I refinanced the marital home five years ago to pay off my wife in our divorce. There was a balance left, and we agreed to wait five years and either refinance or sell the home to pay the balance.
The value of the house dropped substantially, and there is no equity left. Can I insist she wait until the value of the home recovers before selling or refinancing?
First, I am not licensed to practice in California nor am I familiar with California law, but it depends on the terms of your agreement as to whether or not you can insist that you wait to sell the home.
If the agreement to sell (or refinance) was contingent upon paying the balance, i.e. contingent upon equity in the home, you may not have to sell the home since the ability to pay off the balance was a condition placed on the agreement to sell.
Additionally, if the house is the marital home and you will take a loss in the selling of the home, both parties could be liable for the loss so it may be in her best interests as well to wait to sell the home. That way if there were any debt associated with the home, the parties should share in that marital debt. Again, this is contingent on the structure and terms of your agreement.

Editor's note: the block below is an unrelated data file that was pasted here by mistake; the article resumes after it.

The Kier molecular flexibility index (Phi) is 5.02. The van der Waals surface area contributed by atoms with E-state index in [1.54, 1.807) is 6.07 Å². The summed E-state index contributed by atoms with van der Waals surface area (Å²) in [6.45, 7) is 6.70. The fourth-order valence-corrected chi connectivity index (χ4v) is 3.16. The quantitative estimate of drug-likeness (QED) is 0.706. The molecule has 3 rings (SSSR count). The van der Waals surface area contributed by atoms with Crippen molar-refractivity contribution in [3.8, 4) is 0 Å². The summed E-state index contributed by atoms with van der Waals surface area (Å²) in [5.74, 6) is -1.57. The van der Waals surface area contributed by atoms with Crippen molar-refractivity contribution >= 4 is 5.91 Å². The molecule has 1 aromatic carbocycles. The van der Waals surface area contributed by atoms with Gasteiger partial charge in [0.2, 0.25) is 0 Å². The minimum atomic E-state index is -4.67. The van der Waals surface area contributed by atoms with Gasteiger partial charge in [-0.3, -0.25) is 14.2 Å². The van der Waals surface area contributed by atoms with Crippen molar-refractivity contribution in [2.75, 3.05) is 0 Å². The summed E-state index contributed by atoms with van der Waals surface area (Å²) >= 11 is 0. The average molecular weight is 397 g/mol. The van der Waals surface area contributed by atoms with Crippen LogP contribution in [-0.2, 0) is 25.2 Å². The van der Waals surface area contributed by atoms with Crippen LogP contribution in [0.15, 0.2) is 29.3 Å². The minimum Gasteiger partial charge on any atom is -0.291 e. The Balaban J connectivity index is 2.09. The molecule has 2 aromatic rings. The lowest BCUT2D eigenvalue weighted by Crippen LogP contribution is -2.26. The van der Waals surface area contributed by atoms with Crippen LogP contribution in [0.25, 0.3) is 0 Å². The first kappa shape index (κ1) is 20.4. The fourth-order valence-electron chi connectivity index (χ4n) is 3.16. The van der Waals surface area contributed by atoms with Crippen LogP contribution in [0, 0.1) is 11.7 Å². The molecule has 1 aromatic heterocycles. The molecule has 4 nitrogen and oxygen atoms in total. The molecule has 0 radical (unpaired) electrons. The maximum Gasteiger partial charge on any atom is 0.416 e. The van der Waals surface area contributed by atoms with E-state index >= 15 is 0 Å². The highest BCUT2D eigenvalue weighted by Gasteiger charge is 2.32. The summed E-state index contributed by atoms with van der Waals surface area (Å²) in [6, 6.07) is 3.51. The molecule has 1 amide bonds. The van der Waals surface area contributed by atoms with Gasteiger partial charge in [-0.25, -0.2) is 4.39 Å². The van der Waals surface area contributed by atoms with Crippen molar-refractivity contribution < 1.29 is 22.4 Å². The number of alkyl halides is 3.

However, unless your agreement does involve a requirement that there be equity in the house, or unless the other party agrees to the extension, you will be bound by the terms of your agreement. If it states that in 5 years you will refinance or sell the home, it is likely that you will have to sell or refinance.
Consult with an attorney in your jurisdiction for specific legal advice as I have only provided you general information. Cordell & Cordell has men’s divorce lawyers located nationwide.
Ashley A. Hughes is a Staff Attorney in the Colorado Springs, Colorado office of Cordell & Cordell, where she practices family law exclusively with a focus on men’s divorce. Ms. Hughes is licensed in the state of Colorado. Ms. Hughes received her Bachelor of Arts in Sociology with a minor in Political Science from the University of Colorado. She later received her Juris Doctor Cum Laude from the University of the District of Columbia David A. Clarke School of Law.